Empty Seas: Europe Takes Africa’s Fish, and Boatloads of Migrants Follow

SHARON LAFRANIERE – The New York Times

Copyright The New York Times
KAYAR, Senegal — Ale Nodye, the son and grandson of fishermen in this northern Senegalese village, said that for the past six years he netted barely enough fish to buy fuel for his boat. So he jumped at the chance for a new beginning. He volunteered to captain a wooden canoe full of 87 Africans to the Canary Islands in the hopes of making their way illegally to Europe.
A young boy catching crabs at the port in Bissau, Guinea-Bissau, where fishermen who were buying more boats less than a decade ago now complain they are in debt and looking to get out of the business.
The 2006 voyage ended badly. He and his passengers were arrested and deported. His cousin died on a similar mission not long afterward.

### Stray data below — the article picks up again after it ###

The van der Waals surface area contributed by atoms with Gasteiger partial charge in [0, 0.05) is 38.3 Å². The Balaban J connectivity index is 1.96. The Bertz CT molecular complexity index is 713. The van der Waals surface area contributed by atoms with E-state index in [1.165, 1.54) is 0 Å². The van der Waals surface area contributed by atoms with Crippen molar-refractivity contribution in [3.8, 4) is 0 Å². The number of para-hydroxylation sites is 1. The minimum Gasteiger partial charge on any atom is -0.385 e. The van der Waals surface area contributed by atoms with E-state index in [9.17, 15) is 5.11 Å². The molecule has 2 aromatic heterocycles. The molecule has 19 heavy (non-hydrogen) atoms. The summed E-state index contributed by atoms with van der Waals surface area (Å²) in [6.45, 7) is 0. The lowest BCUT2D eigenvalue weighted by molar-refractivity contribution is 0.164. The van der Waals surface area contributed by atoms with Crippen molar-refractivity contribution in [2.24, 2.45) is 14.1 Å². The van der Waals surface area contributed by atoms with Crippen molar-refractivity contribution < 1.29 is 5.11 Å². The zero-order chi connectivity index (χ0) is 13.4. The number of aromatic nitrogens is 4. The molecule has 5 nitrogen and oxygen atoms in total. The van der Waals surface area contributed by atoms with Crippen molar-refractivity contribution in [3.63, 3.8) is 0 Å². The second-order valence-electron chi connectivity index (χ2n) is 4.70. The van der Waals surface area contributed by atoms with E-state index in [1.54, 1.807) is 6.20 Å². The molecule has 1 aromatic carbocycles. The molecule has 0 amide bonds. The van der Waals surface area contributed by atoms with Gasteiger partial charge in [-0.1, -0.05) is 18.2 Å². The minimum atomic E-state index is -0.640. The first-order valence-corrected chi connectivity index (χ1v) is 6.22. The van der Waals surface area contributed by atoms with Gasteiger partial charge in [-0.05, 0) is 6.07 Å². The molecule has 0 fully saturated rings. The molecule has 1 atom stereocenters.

Nonetheless, Mr. Nodye, 27, said he intended to try again.
“I could be a fisherman there,” he said. “Life is better there. There are no fish in the sea here anymore.”
Many scientists agree. A vast flotilla of industrial trawlers from the European Union, China, Russia and elsewhere, together with an abundance of local boats, have so thoroughly scoured northwest Africa’s ocean floor that major fish populations are collapsing.
That has crippled coastal economies and added to the surge of illegal migrants who brave the high seas in wooden pirogues hoping to reach Europe. While reasons for immigration are as varied as fish species, Europe’s lure has clearly intensified as northwest Africa’s fish population has dwindled.
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